Wednesday, 10 January 2018
Exhibit Hall 3 (ACC) (Austin, Texas)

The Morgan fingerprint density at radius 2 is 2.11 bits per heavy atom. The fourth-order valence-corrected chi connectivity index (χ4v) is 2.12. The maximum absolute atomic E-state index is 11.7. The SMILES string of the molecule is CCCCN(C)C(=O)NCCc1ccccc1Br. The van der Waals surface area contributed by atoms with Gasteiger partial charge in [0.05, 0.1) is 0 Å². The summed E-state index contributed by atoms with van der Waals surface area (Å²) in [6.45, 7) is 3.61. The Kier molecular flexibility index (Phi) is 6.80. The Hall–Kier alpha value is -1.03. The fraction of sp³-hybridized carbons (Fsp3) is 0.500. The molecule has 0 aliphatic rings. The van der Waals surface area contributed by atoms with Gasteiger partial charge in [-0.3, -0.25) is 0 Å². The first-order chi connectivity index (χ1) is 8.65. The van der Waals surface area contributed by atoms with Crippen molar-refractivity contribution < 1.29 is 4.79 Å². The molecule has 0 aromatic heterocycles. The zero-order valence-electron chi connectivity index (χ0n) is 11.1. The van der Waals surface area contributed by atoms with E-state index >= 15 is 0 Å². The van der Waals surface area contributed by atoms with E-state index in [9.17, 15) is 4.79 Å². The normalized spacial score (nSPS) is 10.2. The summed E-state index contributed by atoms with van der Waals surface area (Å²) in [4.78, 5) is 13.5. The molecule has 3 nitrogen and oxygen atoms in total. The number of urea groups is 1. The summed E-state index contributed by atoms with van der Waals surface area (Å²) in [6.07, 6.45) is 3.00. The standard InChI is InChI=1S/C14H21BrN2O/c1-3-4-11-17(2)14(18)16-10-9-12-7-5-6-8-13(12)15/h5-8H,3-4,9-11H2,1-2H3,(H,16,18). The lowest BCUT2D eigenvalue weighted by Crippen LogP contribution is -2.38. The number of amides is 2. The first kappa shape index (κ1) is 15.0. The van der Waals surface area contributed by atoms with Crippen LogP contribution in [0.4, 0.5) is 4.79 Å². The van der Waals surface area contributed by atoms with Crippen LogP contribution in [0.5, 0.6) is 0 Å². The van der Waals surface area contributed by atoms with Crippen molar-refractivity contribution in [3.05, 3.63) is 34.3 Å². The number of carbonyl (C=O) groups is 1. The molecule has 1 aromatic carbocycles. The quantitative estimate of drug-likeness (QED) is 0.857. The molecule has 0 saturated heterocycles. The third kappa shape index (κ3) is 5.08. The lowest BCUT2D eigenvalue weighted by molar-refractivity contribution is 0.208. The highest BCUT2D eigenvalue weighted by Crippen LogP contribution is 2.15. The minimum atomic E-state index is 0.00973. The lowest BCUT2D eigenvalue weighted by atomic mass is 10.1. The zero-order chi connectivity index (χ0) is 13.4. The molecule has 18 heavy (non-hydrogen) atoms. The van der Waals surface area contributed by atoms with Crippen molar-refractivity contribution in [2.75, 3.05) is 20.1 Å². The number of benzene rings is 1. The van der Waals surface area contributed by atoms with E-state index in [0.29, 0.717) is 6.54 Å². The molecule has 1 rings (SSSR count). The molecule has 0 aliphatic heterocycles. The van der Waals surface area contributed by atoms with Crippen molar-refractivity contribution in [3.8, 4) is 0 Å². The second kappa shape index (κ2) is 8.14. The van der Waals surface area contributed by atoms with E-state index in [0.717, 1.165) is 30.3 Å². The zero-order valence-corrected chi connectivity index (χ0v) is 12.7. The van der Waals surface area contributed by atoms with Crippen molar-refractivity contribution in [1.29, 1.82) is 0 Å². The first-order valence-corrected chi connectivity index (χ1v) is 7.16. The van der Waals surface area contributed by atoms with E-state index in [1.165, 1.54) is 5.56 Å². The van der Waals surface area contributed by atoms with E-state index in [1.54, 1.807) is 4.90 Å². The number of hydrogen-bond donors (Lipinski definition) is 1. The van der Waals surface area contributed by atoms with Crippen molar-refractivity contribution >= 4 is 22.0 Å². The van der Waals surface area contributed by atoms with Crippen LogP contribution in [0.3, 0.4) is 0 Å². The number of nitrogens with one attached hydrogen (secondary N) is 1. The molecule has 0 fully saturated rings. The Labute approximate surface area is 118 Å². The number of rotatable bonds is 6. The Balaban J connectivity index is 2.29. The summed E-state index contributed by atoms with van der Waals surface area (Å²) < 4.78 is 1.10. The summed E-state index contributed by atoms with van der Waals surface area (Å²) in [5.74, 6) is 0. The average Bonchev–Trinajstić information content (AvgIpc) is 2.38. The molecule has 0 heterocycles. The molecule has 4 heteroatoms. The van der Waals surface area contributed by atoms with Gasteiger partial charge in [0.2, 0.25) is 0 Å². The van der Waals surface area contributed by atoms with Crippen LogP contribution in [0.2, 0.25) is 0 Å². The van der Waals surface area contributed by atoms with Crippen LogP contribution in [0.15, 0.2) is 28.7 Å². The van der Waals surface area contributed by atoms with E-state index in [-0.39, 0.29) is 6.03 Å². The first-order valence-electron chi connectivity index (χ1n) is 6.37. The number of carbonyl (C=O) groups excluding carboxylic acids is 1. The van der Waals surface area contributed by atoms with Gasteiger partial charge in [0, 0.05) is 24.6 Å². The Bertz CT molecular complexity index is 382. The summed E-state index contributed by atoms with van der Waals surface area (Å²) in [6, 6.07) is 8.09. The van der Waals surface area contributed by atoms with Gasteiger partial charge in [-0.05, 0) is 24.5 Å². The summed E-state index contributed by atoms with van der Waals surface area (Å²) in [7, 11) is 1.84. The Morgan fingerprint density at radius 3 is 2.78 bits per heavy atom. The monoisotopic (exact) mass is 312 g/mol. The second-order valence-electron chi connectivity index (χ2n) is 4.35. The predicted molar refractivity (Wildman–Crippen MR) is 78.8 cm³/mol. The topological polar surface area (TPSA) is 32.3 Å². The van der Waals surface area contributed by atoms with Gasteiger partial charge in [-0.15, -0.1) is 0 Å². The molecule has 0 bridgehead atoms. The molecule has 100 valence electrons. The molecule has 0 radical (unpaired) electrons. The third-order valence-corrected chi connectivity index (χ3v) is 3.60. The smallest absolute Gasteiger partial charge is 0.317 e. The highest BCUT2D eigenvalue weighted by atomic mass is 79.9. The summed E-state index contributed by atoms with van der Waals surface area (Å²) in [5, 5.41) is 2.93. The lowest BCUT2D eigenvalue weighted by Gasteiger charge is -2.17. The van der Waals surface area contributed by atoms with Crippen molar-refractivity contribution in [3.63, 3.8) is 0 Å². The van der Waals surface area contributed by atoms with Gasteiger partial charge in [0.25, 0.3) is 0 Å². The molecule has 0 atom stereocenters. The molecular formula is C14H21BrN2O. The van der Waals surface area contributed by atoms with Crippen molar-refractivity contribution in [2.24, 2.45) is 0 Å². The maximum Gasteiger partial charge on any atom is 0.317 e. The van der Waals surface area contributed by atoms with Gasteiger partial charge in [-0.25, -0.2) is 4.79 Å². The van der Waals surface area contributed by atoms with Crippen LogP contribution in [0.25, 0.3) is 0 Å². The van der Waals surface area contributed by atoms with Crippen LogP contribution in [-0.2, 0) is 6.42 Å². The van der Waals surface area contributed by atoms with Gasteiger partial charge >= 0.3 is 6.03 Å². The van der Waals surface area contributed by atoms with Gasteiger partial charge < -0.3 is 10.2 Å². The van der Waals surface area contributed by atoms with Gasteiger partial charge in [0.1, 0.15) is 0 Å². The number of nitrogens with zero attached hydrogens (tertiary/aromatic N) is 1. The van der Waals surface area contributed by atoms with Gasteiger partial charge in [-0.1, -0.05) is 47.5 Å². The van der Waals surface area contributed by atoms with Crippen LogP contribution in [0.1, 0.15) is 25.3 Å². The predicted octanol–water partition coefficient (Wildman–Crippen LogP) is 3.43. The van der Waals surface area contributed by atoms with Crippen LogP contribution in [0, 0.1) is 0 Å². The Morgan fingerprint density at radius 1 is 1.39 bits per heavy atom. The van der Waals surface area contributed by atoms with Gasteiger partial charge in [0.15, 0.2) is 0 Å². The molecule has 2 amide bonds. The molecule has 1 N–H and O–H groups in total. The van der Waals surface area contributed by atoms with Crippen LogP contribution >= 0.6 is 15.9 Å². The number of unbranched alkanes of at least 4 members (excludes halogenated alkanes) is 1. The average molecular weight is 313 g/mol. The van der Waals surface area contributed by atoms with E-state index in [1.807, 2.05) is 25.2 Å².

Stratospheric water vapor is an important greenhouse gas, which also plays an essential role in stratospheric chemistry. The evaporation of convectively lofted ice is an important process that can contribute to stratospheric water vapor. Here we conduct several experiments using a trajectory model driven by two chemistry-climate models (CCMs) to study the contribution of lofted ice to tropical lower-stratospheric water vapor. In our experiment, we divide the tropical tropopause layer into several isentropic layers, and find out that the horizontal distribution of lofted ice evaporation and its net contribution are similar on each layer. We also find out that lofted ice from the layer right above the tropopause makes greatest contribution. In addition, a final dehydration location perspective explanation is provided to explain this.
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